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Democracy Trailblazers ignite enthusiasm among teen voters; CA monster blizzard batters Tahoe, Mammoth, Sierra amid avalanche warnings; MN transportation sector could be next in line for carbon-free standard; IN teachers 'stunned' by lawmakers' bid to bypass collective bargaining.

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Nikki Haley says she may not endorse the GOP nominee, President Biden says the U-S will continue air-dropping aid into Gaza and more states look at ditching the electoral college for a national popular vote.

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Hard times could be ahead for rural school districts that spent federal pandemic money on teacher salaries, a former Oregon lumber community drafts a climate-action plan and West Virginians may soon buy raw milk from squeaky-clean cows.

Senate Considers Beginning Farmer and Rancher Tax Credit

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Tuesday, July 20, 2010   

ROUNDUP, Mont. - Start a small farm or ranch, or open a new small business in Montana, and get a tax credit worth up to $10,000. That's what's on the table for the U.S. Senate as a "jobs bill" is being debated.

Executive director Chuck Hassebrook of the Center for Rural Affairs says spurring micro-enterprises and entrepreneurship make a lot of sense for job creation, since those kinds of small businesses are credited as being the new job incubators.

"It's for people who create their own job by starting a small business, or get started in farming and ranching. That's the way we've created a lot of opportunity in rural America for over a century."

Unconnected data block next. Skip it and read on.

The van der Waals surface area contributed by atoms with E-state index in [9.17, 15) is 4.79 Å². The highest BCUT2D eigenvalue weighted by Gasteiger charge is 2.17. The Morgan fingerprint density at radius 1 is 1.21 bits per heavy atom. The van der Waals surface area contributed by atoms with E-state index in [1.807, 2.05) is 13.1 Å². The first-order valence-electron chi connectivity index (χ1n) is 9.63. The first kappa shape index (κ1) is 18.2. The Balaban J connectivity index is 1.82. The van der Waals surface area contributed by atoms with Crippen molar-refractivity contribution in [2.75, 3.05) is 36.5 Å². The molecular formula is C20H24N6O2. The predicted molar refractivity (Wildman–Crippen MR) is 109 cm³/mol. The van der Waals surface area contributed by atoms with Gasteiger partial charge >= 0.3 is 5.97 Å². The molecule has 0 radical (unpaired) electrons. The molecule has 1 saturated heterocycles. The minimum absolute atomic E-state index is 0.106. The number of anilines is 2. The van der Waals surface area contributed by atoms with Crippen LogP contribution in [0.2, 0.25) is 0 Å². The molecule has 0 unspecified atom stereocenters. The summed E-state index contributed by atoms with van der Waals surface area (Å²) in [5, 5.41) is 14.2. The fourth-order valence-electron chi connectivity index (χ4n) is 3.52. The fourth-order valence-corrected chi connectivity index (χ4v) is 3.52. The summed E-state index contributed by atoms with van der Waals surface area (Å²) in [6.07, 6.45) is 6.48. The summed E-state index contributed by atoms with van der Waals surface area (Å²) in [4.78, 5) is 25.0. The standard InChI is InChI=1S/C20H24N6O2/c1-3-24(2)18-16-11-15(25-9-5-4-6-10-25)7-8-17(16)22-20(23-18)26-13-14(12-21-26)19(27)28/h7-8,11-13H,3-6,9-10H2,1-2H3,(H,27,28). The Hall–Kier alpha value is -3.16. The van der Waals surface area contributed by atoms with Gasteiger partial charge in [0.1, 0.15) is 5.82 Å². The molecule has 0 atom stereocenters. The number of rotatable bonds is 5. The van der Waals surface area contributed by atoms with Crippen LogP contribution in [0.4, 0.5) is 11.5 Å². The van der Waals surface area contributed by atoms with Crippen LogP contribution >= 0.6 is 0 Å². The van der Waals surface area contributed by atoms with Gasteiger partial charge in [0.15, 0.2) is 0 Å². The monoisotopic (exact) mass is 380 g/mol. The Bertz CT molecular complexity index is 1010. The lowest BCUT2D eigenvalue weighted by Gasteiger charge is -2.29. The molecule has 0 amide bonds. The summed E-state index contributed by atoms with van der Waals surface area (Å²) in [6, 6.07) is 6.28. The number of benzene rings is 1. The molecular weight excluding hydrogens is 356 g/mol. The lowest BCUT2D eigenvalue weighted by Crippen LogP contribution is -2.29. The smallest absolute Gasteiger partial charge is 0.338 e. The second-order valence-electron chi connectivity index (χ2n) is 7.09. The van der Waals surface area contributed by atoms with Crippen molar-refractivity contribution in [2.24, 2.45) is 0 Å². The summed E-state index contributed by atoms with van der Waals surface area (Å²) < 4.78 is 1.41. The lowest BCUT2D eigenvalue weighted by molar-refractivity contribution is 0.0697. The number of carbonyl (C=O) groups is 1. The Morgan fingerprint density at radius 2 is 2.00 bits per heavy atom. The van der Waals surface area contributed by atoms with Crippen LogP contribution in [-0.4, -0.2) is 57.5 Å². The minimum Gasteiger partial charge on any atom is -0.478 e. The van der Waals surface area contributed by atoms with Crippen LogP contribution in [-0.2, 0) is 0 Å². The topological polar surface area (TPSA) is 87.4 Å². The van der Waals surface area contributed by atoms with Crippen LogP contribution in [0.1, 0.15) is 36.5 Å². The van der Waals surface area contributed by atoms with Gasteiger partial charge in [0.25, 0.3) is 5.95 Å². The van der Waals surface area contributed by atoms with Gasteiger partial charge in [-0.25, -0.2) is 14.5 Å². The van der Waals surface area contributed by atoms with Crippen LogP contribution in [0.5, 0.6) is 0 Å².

Hassebrook says the proposal is the first one he's seen that focuses on micro-businesses for rural areas.

"Those kinds of businesses are the backbone of our rural economy, and for too long, we really haven't kept them in mind when we've created our nation's tax policies and job creation policies."

The tax credit would only be available to those in rural communities and to new businesses with five or fewer employees, based on the premise that most economic recovery focus has been on big businesses and urban areas to date.

Bill Milton with the Billings Community Foundation in Montana welcomes the idea of a focused tax credit for rural areas.

"We favor any incentives that encourage small business to invest in our small communities, actually getting people who live here to have the incentive to create new enterprise."

The credit is part of an amendment sponsored by Colorado Senator Michael Bennet (D).


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